By Navy Petty Officer 3rd Class Carla Giglio
Defense Information School
An over 80,000-square-foot expansion project at the Defense Information School here is now slated to be completed in January 2016, said Mikel Griffith, the director of logistics at DINFOS.
Griffith said his plan is to use a holiday period in late December, known as exodus, to ensure that classes that begin in January can be conducted entirely in the new wing.
“My goal is during the two-week exodus to bring all the staff members and equipment over to the new building,” he said.
Another motivation for Griffith is the expiration date of the rental contract for the trailers in which classes are conducted on south campus. The contract is scheduled to expire Jan. 8.
The $40 million expansion project – with 18 regular-sized classrooms and four 75-person class rooms – was intended to accommodate a 30 percent annual increase in the number of students at the school.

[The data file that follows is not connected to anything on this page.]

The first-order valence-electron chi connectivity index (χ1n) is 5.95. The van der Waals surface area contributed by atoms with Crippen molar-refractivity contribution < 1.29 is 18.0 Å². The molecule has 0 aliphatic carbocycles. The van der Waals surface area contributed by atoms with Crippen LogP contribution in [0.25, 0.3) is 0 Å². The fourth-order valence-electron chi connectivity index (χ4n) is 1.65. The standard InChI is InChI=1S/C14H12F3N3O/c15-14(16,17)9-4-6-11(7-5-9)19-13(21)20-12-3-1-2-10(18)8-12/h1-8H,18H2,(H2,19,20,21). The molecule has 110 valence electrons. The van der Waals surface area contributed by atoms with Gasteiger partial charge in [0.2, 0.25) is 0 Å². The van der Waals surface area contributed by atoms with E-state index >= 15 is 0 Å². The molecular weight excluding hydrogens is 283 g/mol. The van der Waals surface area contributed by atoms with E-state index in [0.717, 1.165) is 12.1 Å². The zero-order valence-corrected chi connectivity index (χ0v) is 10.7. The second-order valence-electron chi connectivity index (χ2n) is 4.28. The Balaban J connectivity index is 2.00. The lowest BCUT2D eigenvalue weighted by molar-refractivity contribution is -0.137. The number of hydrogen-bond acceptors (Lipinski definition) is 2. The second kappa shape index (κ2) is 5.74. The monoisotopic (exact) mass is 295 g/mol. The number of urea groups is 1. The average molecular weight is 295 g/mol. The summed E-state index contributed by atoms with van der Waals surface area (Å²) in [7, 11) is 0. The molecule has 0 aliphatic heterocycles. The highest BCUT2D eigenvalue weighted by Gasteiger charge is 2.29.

The new wing will boast a glassed atrium to join the existing school building to the new wing; a restaurant and lounge area for both students and faculty members; a study area for students; a large conference room; two recycling areas; and a fitness center, with showers, for the staff.
Ground was broken in 2012, with completion originally scheduled for November 2014.
For a number of reasons, the project fell a year behind, Griffith said.
Cable, internal wiring and relocation problems interrupted the timely progress of the project, he said. Frequent snow storms at the beginning of 2015 played an unexpected role in the delay of the project as well.
An expansion project involves more than construction, Griffith said.
It consists of in-depth planning, and working with multiple groups, including contractors, designers and engineers.
Griffith, a retired Army logistics specialist, said the service members at DINFOS motivate him to complete a quality project, and he has confidence in the ability of his team to do that.
DINFOS students deserve the best while they are in school because they can be sent to some tough environments after they graduate, Griffith said.
“Customer service is my top priority, and the students are my customers,” he said.